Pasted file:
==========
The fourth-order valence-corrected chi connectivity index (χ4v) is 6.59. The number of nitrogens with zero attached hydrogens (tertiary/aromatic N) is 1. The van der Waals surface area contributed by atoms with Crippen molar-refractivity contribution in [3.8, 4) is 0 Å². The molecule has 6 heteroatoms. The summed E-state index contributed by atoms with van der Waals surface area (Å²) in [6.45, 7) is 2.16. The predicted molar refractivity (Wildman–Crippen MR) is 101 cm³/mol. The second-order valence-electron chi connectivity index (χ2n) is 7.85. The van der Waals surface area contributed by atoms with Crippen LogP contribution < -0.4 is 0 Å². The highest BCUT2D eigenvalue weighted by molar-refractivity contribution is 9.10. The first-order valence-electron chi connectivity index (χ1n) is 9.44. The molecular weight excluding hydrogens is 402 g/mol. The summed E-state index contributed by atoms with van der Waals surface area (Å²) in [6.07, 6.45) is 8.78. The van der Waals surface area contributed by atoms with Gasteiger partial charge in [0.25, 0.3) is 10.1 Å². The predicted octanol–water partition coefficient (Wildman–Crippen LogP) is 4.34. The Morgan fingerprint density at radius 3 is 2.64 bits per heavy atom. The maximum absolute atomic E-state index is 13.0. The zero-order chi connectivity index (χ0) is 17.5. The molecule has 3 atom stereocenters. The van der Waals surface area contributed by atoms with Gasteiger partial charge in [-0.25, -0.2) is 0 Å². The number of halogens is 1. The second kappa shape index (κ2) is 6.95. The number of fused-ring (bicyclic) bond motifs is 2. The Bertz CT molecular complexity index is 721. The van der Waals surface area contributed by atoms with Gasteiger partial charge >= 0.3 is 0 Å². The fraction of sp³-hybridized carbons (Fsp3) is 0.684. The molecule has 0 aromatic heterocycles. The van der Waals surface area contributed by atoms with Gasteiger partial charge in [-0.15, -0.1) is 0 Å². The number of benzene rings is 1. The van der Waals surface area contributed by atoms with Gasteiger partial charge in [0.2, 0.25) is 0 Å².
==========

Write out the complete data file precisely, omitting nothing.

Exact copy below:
The fourth-order valence-corrected chi connectivity index (χ4v) is 6.59. The number of nitrogens with zero attached hydrogens (tertiary/aromatic N) is 1. The van der Waals surface area contributed by atoms with Crippen molar-refractivity contribution in [3.8, 4) is 0 Å². The molecule has 6 heteroatoms. The summed E-state index contributed by atoms with van der Waals surface area (Å²) in [6.45, 7) is 2.16. The predicted molar refractivity (Wildman–Crippen MR) is 101 cm³/mol. The second-order valence-electron chi connectivity index (χ2n) is 7.85. The van der Waals surface area contributed by atoms with Crippen LogP contribution < -0.4 is 0 Å². The highest BCUT2D eigenvalue weighted by molar-refractivity contribution is 9.10. The first-order valence-electron chi connectivity index (χ1n) is 9.44. The molecular weight excluding hydrogens is 402 g/mol. The summed E-state index contributed by atoms with van der Waals surface area (Å²) in [6.07, 6.45) is 8.78. The van der Waals surface area contributed by atoms with Gasteiger partial charge in [0.25, 0.3) is 10.1 Å². The predicted octanol–water partition coefficient (Wildman–Crippen LogP) is 4.34. The Morgan fingerprint density at radius 3 is 2.64 bits per heavy atom. The maximum absolute atomic E-state index is 13.0. The zero-order chi connectivity index (χ0) is 17.5. The molecule has 3 atom stereocenters. The van der Waals surface area contributed by atoms with Gasteiger partial charge in [-0.25, -0.2) is 0 Å². The number of halogens is 1. The second kappa shape index (κ2) is 6.95. The number of fused-ring (bicyclic) bond motifs is 2. The Bertz CT molecular complexity index is 721. The van der Waals surface area contributed by atoms with Gasteiger partial charge >= 0.3 is 0 Å². The fraction of sp³-hybridized carbons (Fsp3) is 0.684. The molecule has 0 aromatic heterocycles. The van der Waals surface area contributed by atoms with Gasteiger partial charge in [-0.15, -0.1) is 0 Å². The number of benzene rings is 1. The van der Waals surface area contributed by atoms with Gasteiger partial charge in [0.2, 0.25) is 0 Å².